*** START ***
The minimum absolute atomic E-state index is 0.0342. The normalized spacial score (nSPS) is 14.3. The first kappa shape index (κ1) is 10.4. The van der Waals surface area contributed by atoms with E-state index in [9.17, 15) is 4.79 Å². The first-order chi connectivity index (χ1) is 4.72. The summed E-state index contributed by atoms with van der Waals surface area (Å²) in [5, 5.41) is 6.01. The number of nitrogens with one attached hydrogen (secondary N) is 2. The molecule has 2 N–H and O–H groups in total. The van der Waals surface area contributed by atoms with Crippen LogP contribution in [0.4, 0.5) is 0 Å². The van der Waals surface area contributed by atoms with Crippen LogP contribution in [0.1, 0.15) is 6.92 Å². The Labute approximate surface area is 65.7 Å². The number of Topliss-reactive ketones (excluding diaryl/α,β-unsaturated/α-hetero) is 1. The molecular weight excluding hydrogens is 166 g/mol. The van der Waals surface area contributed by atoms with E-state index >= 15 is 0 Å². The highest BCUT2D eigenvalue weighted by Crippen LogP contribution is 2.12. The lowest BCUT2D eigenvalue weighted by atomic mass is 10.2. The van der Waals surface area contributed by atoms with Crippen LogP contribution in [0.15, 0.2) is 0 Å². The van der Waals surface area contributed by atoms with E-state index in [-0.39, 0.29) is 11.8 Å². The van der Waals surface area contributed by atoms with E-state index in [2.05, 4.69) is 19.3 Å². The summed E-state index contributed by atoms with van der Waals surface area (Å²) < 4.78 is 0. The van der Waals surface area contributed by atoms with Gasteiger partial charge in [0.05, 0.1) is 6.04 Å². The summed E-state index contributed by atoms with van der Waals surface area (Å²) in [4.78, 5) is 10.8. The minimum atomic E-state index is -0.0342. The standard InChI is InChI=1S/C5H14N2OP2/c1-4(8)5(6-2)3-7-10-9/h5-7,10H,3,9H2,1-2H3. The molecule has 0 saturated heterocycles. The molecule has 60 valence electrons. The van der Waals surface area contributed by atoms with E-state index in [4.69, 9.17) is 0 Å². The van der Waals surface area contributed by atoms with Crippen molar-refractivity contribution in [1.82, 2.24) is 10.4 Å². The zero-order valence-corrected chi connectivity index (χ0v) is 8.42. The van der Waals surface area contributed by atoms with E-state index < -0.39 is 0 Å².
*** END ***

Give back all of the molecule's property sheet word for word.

The minimum absolute atomic E-state index is 0.0342. The normalized spacial score (nSPS) is 14.3. The first kappa shape index (κ1) is 10.4. The van der Waals surface area contributed by atoms with E-state index in [9.17, 15) is 4.79 Å². The first-order chi connectivity index (χ1) is 4.72. The summed E-state index contributed by atoms with van der Waals surface area (Å²) in [5, 5.41) is 6.01. The number of nitrogens with one attached hydrogen (secondary N) is 2. The molecule has 2 N–H and O–H groups in total. The van der Waals surface area contributed by atoms with Crippen LogP contribution in [0.4, 0.5) is 0 Å². The van der Waals surface area contributed by atoms with Crippen LogP contribution in [0.1, 0.15) is 6.92 Å². The Labute approximate surface area is 65.7 Å². The number of Topliss-reactive ketones (excluding diaryl/α,β-unsaturated/α-hetero) is 1. The molecular weight excluding hydrogens is 166 g/mol. The van der Waals surface area contributed by atoms with E-state index >= 15 is 0 Å². The highest BCUT2D eigenvalue weighted by Crippen LogP contribution is 2.12. The lowest BCUT2D eigenvalue weighted by atomic mass is 10.2. The van der Waals surface area contributed by atoms with Crippen LogP contribution in [0.15, 0.2) is 0 Å². The van der Waals surface area contributed by atoms with E-state index in [-0.39, 0.29) is 11.8 Å². The van der Waals surface area contributed by atoms with E-state index in [2.05, 4.69) is 19.3 Å². The summed E-state index contributed by atoms with van der Waals surface area (Å²) < 4.78 is 0. The van der Waals surface area contributed by atoms with Gasteiger partial charge in [0.05, 0.1) is 6.04 Å². The summed E-state index contributed by atoms with van der Waals surface area (Å²) in [4.78, 5) is 10.8. The minimum atomic E-state index is -0.0342. The standard InChI is InChI=1S/C5H14N2OP2/c1-4(8)5(6-2)3-7-10-9/h5-7,10H,3,9H2,1-2H3. The molecule has 0 saturated heterocycles. The molecule has 60 valence electrons. The van der Waals surface area contributed by atoms with E-state index in [4.69, 9.17) is 0 Å². The van der Waals surface area contributed by atoms with Crippen molar-refractivity contribution in [1.82, 2.24) is 10.4 Å². The zero-order valence-corrected chi connectivity index (χ0v) is 8.42. The van der Waals surface area contributed by atoms with E-state index < -0.39 is 0 Å².